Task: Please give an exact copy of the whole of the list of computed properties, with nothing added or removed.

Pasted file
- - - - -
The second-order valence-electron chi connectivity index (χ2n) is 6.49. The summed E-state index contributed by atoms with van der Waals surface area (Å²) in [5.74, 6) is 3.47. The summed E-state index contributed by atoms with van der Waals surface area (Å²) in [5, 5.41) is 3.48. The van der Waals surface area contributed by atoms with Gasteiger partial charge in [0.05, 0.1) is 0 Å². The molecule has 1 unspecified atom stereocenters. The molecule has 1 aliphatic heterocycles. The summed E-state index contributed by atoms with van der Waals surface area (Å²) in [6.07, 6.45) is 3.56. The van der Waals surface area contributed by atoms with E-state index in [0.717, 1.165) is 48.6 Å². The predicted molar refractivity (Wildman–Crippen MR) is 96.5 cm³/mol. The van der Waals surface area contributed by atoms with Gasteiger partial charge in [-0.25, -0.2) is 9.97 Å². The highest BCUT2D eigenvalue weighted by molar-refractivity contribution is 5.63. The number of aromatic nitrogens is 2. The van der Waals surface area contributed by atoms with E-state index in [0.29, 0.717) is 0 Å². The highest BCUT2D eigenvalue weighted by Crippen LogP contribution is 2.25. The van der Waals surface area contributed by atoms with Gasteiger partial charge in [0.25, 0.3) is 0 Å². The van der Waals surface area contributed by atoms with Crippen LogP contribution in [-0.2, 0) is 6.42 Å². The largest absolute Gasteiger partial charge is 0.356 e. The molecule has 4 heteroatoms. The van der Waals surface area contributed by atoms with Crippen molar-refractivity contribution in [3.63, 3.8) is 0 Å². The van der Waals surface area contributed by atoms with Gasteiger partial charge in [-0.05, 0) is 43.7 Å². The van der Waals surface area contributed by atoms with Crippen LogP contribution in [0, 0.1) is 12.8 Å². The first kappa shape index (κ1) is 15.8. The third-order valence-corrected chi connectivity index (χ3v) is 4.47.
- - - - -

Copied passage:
The second-order valence-electron chi connectivity index (χ2n) is 6.49. The summed E-state index contributed by atoms with van der Waals surface area (Å²) in [5.74, 6) is 3.47. The summed E-state index contributed by atoms with van der Waals surface area (Å²) in [5, 5.41) is 3.48. The van der Waals surface area contributed by atoms with Gasteiger partial charge in [0.05, 0.1) is 0 Å². The molecule has 1 unspecified atom stereocenters. The molecule has 1 aliphatic heterocycles. The summed E-state index contributed by atoms with van der Waals surface area (Å²) in [6.07, 6.45) is 3.56. The van der Waals surface area contributed by atoms with E-state index in [0.717, 1.165) is 48.6 Å². The predicted molar refractivity (Wildman–Crippen MR) is 96.5 cm³/mol. The van der Waals surface area contributed by atoms with Gasteiger partial charge in [-0.25, -0.2) is 9.97 Å². The highest BCUT2D eigenvalue weighted by molar-refractivity contribution is 5.63. The number of aromatic nitrogens is 2. The van der Waals surface area contributed by atoms with E-state index in [0.29, 0.717) is 0 Å². The highest BCUT2D eigenvalue weighted by Crippen LogP contribution is 2.25. The van der Waals surface area contributed by atoms with Gasteiger partial charge in [0.25, 0.3) is 0 Å². The van der Waals surface area contributed by atoms with Crippen LogP contribution in [-0.2, 0) is 6.42 Å². The largest absolute Gasteiger partial charge is 0.356 e. The molecule has 4 heteroatoms. The van der Waals surface area contributed by atoms with Crippen molar-refractivity contribution in [3.63, 3.8) is 0 Å². The van der Waals surface area contributed by atoms with Gasteiger partial charge in [-0.05, 0) is 43.7 Å². The van der Waals surface area contributed by atoms with Crippen LogP contribution in [0, 0.1) is 12.8 Å². The first kappa shape index (κ1) is 15.8. The third-order valence-corrected chi connectivity index (χ3v) is 4.47.